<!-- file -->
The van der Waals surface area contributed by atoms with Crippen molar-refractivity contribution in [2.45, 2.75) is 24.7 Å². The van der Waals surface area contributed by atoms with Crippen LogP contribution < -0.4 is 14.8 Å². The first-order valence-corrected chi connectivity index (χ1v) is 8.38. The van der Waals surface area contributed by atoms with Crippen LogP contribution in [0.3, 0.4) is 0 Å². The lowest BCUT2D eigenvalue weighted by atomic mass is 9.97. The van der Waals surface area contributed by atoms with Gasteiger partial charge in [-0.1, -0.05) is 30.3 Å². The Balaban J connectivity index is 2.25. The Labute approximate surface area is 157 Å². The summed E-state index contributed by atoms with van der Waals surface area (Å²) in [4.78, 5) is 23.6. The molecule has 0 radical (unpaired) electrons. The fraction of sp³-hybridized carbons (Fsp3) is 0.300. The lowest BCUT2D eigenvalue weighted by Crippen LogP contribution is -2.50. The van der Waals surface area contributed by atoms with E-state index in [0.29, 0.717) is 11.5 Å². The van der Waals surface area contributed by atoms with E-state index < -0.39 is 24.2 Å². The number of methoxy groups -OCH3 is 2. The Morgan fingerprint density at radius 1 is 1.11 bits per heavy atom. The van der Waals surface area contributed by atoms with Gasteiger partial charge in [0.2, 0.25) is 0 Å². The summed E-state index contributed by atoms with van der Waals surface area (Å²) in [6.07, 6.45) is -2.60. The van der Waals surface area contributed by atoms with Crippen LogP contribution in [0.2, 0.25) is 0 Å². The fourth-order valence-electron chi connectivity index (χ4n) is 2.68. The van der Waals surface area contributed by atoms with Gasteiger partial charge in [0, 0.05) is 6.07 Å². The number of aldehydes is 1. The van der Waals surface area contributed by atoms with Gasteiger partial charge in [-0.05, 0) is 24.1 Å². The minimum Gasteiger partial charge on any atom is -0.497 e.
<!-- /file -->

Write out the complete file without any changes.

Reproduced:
The van der Waals surface area contributed by atoms with Crippen molar-refractivity contribution in [2.45, 2.75) is 24.7 Å². The van der Waals surface area contributed by atoms with Crippen LogP contribution < -0.4 is 14.8 Å². The first-order valence-corrected chi connectivity index (χ1v) is 8.38. The van der Waals surface area contributed by atoms with Crippen LogP contribution in [0.3, 0.4) is 0 Å². The lowest BCUT2D eigenvalue weighted by atomic mass is 9.97. The van der Waals surface area contributed by atoms with Gasteiger partial charge in [-0.1, -0.05) is 30.3 Å². The Balaban J connectivity index is 2.25. The Labute approximate surface area is 157 Å². The summed E-state index contributed by atoms with van der Waals surface area (Å²) in [4.78, 5) is 23.6. The molecule has 0 radical (unpaired) electrons. The fraction of sp³-hybridized carbons (Fsp3) is 0.300. The lowest BCUT2D eigenvalue weighted by Crippen LogP contribution is -2.50. The van der Waals surface area contributed by atoms with E-state index in [0.29, 0.717) is 11.5 Å². The van der Waals surface area contributed by atoms with E-state index < -0.39 is 24.2 Å². The number of methoxy groups -OCH3 is 2. The Morgan fingerprint density at radius 1 is 1.11 bits per heavy atom. The van der Waals surface area contributed by atoms with Gasteiger partial charge in [0.2, 0.25) is 0 Å². The summed E-state index contributed by atoms with van der Waals surface area (Å²) in [6.07, 6.45) is -2.60. The van der Waals surface area contributed by atoms with Crippen LogP contribution in [0.2, 0.25) is 0 Å². The fourth-order valence-electron chi connectivity index (χ4n) is 2.68. The van der Waals surface area contributed by atoms with Gasteiger partial charge in [0, 0.05) is 6.07 Å². The number of aldehydes is 1. The van der Waals surface area contributed by atoms with Gasteiger partial charge in [-0.05, 0) is 24.1 Å². The minimum Gasteiger partial charge on any atom is -0.497 e.